Introduction: Oven Timer Problem

About: I miss the days when magazines like Popular Mechanics had all sorts of DIY projects for making and repairing just about everything. I am enjoying posting things I have learned and done since I got my first to…

This is our kitchen, sort of. The house was built in the 1960's. The built-in range, range hood, and oven were the original installation from when the house was built. After forty years, the old clock dial oven timer stopped working. My wife considers an oven timer essential for having a hot meal when we come home from church services on Sunday. But, when I went to an appliance parts supplier, he informed me that timer is no longer available. He knew of no substitutes. We either needed an alternative plan or we would be spending $2,000 US for a new oven, range, and range hood.

Step 1: My Plan

I decided to run our old oven from a common timer. I chose a digital timer from Radio Shack with a seven day program and multiple event capability. A common timer like this one shown here is sold everywhere and used to control lights when people are away. It would have worked nicely, too. This one is programmed with insertable cams (red and green here) reliable to the nearest 15 minutes. My digital timer was accurate to the minute. With both styles of timer, the timer plugs into a 120 volt wall receptacle. The device to be controlled plugs into the side or bottom of the timer.

Step 2: The Mechanics of It

I planned to plug a wall wart (120 volt AC to 12 volt DC power adapter) from something we no longer used into the timer. The 12 volt current would control a relay actuated by 12 volts, but able to switch "on" and "off" a 120 or 240 volt circuit.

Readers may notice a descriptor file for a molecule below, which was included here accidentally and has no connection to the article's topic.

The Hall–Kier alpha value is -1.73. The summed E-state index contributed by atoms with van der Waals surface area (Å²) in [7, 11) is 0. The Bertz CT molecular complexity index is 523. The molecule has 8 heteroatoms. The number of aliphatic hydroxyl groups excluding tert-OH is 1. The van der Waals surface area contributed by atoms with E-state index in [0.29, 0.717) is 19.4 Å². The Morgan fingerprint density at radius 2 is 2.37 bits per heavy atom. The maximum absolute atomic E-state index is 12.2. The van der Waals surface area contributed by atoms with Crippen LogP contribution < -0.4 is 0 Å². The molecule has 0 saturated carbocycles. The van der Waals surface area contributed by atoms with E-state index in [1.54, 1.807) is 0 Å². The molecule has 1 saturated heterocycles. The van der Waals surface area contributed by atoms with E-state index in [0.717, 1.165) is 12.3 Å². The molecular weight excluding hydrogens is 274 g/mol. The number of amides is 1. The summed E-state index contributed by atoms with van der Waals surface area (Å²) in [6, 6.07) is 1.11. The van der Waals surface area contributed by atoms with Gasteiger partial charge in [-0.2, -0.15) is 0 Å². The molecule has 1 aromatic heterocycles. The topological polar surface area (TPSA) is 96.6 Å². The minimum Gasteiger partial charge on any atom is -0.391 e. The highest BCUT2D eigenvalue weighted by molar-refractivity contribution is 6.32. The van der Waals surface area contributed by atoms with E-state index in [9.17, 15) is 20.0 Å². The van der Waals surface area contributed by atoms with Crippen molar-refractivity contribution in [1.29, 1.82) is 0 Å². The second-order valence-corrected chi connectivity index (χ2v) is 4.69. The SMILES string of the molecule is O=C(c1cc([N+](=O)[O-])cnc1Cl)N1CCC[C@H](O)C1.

The graphic shows a pictorial explanation of how a relay works. A coil of wire (copper colored) is wrapped around a steel core. When 12 volts is supplied to this coil, it magnetizes the steel core. A springy piece of metal (black line) over the top of the coil is pulled toward the coil. A contact point on this piece of springy metal is pulled against another contact point and closes a secondary circuit. When current in the coil ceases to flow, the magnetism ceases and the contact points open.

Step 3: Connections in the Old Oven Timer

It has been a few years since I did this project, but as I remember, the old timer connections appeared much as in this graphic. I disconnected the solid red pair of wires (not the wires with the blue intermittent banding) and added to their length so I could mount the relay with its plastic case far away from the oven heat. I left the old timer in place. The clock actually still told accurate time, even though it would no longer switch the oven "on" and "off."

Step 4: The Layout

This is the physical layout of the various parts. From left to right, you see the timer I used in place of the original oven timer. It plugs into a receptacle anywhere in the vicinity of the oven. It can be an outlet that is not really in view so that the timer and power adapter (wall wart) do not need to be seen. You can even hide them in a cupboard and run a white extension cord to them.

The wall wart plugs into the side of the timer you bought.

The great thing about this timer arrangement is that the wire connecting the wall wart to the relay can be clear speaker wire. It can be a very light gage so it is practically invisible. I drilled a hole in the bottom of the cabinets near the wall and ran most of it inside the cabinets where it was out of sight.

I mounted the relay inside a cabinet above the oven. It was far away from the heat of the oven. I extended the leads switched by the old timer and ran them in a corner of the cabinet where they were out of the way.

In the end, this replacement timer was a good solution to an otherwise difficult problem.